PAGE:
"What makes this issue worse is that the file is unencrypted and unprotected, and it's on any machine you've synched with your iOS device. It can also be easily accessed on the device itself if it falls into the wrong hands. Anybody with access to this file knows where you've been over the last year, since iOS 4 was released," wrote Pete Warden, founder of the Data Science Toolkit, and Alasdair Allan, a senior research fellow at the University of Exeter.
The data is being stored to a file known as "consolidated.db," which includes latitude-longitude coordinates and a timestamp.
Of course, this shouldn't surprise anyone who read the entire 45-page EULA, as it clearly states the following clause when going into detail on the type of “non-personal information” that Apple can “collect, use, transfer, and disclose … for any purpose.”
We may collect information such as occupation, language, zip code, area code, unique device identifier, location, and the time zone where an Apple product is used so that we can better understand customer behavior and improve our products, services, and advertising.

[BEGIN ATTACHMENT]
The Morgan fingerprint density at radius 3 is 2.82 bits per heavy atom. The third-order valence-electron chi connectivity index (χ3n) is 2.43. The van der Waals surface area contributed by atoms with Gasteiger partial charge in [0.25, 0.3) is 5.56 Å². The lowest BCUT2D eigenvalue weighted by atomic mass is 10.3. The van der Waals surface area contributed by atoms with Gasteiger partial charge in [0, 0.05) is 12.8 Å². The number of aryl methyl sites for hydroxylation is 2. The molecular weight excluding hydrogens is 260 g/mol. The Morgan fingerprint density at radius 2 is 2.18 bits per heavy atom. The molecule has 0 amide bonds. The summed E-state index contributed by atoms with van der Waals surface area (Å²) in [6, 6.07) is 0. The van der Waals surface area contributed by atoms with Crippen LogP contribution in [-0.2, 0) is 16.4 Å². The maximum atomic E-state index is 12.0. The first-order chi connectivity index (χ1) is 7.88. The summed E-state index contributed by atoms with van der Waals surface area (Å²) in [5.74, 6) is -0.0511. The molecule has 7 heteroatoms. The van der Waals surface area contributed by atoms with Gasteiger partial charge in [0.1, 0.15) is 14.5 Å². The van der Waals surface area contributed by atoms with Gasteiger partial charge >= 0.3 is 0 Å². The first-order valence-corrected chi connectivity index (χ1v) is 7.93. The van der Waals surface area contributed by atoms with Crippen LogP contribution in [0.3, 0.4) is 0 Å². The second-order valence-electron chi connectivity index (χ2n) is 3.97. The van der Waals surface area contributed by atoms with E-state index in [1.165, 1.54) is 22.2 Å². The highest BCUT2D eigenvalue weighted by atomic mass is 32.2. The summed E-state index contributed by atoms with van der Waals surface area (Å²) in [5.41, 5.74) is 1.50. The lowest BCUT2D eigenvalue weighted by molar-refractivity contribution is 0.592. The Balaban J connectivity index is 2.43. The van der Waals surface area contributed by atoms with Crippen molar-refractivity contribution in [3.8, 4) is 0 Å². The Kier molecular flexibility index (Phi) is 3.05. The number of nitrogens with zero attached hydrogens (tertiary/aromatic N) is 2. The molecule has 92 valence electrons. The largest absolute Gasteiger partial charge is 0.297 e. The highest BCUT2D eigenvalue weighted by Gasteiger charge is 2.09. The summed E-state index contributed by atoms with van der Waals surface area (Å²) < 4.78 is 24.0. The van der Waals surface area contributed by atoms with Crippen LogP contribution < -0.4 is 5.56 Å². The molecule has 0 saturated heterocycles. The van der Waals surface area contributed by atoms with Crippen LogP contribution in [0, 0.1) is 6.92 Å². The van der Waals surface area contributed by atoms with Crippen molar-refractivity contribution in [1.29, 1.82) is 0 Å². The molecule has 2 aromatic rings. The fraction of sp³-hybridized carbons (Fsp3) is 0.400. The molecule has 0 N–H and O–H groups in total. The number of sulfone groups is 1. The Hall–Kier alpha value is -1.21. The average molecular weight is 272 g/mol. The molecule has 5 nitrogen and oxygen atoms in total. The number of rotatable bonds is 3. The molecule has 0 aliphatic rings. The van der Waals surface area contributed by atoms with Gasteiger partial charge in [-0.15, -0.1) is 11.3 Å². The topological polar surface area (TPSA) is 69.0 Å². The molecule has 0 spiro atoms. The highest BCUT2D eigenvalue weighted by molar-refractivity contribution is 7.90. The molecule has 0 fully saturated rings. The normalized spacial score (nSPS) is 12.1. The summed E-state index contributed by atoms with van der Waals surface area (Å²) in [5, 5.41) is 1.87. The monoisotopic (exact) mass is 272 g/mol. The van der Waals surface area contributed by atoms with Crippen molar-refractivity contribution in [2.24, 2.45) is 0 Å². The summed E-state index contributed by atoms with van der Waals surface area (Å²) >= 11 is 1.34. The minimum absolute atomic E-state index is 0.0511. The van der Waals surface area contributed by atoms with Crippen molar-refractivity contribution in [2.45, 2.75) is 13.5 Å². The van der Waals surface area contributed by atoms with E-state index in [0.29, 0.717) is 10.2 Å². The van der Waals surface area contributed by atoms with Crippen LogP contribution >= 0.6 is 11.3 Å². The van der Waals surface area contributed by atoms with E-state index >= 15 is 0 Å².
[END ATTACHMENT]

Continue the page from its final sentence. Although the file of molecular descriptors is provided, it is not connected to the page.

Back in September, Google introduced the ability to add two-step verification for Google Apps accounts. What this means is that in order to log into your Google account, you not only enter your username and password, but you also enter an ever changing code. The code is sent to you by SMS, or can be found by using an iPhone, Blackberry, or Android app. This security feature makes it so that if someone finds your password by looking over your shoulder, phishing it, guessing it, or sniffing it from whichever network or computer you use, they will be unable to access your account, because they won't have access to this second factor authentication.